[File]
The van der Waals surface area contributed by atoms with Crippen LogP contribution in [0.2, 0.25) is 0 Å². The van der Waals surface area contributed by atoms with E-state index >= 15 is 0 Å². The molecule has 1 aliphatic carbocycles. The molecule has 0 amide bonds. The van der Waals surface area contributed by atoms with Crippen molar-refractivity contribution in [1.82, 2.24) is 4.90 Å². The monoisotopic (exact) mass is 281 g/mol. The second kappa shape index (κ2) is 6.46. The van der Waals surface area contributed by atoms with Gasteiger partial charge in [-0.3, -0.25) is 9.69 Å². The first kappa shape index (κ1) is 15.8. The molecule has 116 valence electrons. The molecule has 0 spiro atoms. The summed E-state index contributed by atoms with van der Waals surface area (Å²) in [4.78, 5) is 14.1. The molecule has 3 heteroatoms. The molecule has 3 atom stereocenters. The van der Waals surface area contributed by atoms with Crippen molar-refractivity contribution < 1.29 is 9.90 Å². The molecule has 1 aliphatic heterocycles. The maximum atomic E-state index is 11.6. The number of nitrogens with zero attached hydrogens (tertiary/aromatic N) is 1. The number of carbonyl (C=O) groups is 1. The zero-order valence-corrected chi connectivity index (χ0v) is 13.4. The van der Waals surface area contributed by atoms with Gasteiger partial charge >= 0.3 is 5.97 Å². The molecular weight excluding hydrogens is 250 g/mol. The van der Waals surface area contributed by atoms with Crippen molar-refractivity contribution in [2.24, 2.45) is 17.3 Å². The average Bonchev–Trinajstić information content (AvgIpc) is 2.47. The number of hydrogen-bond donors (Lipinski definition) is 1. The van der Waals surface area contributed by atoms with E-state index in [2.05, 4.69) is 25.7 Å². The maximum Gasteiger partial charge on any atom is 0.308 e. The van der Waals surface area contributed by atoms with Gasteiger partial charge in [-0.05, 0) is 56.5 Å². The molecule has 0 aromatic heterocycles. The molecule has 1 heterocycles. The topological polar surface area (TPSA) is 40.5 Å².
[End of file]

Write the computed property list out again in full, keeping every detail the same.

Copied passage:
The van der Waals surface area contributed by atoms with Crippen LogP contribution in [0.2, 0.25) is 0 Å². The van der Waals surface area contributed by atoms with E-state index >= 15 is 0 Å². The molecule has 1 aliphatic carbocycles. The molecule has 0 amide bonds. The van der Waals surface area contributed by atoms with Crippen molar-refractivity contribution in [1.82, 2.24) is 4.90 Å². The monoisotopic (exact) mass is 281 g/mol. The second kappa shape index (κ2) is 6.46. The van der Waals surface area contributed by atoms with Gasteiger partial charge in [-0.3, -0.25) is 9.69 Å². The first kappa shape index (κ1) is 15.8. The molecule has 116 valence electrons. The molecule has 0 spiro atoms. The summed E-state index contributed by atoms with van der Waals surface area (Å²) in [4.78, 5) is 14.1. The molecule has 3 heteroatoms. The molecule has 3 atom stereocenters. The van der Waals surface area contributed by atoms with Crippen molar-refractivity contribution < 1.29 is 9.90 Å². The molecule has 1 aliphatic heterocycles. The maximum atomic E-state index is 11.6. The number of nitrogens with zero attached hydrogens (tertiary/aromatic N) is 1. The number of carbonyl (C=O) groups is 1. The zero-order valence-corrected chi connectivity index (χ0v) is 13.4. The van der Waals surface area contributed by atoms with Gasteiger partial charge >= 0.3 is 5.97 Å². The molecular weight excluding hydrogens is 250 g/mol. The van der Waals surface area contributed by atoms with Crippen molar-refractivity contribution in [2.24, 2.45) is 17.3 Å². The average Bonchev–Trinajstić information content (AvgIpc) is 2.47. The number of hydrogen-bond donors (Lipinski definition) is 1. The van der Waals surface area contributed by atoms with E-state index in [2.05, 4.69) is 25.7 Å². The maximum Gasteiger partial charge on any atom is 0.308 e. The van der Waals surface area contributed by atoms with Gasteiger partial charge in [-0.05, 0) is 56.5 Å². The molecule has 0 aromatic heterocycles. The molecule has 1 heterocycles. The topological polar surface area (TPSA) is 40.5 Å².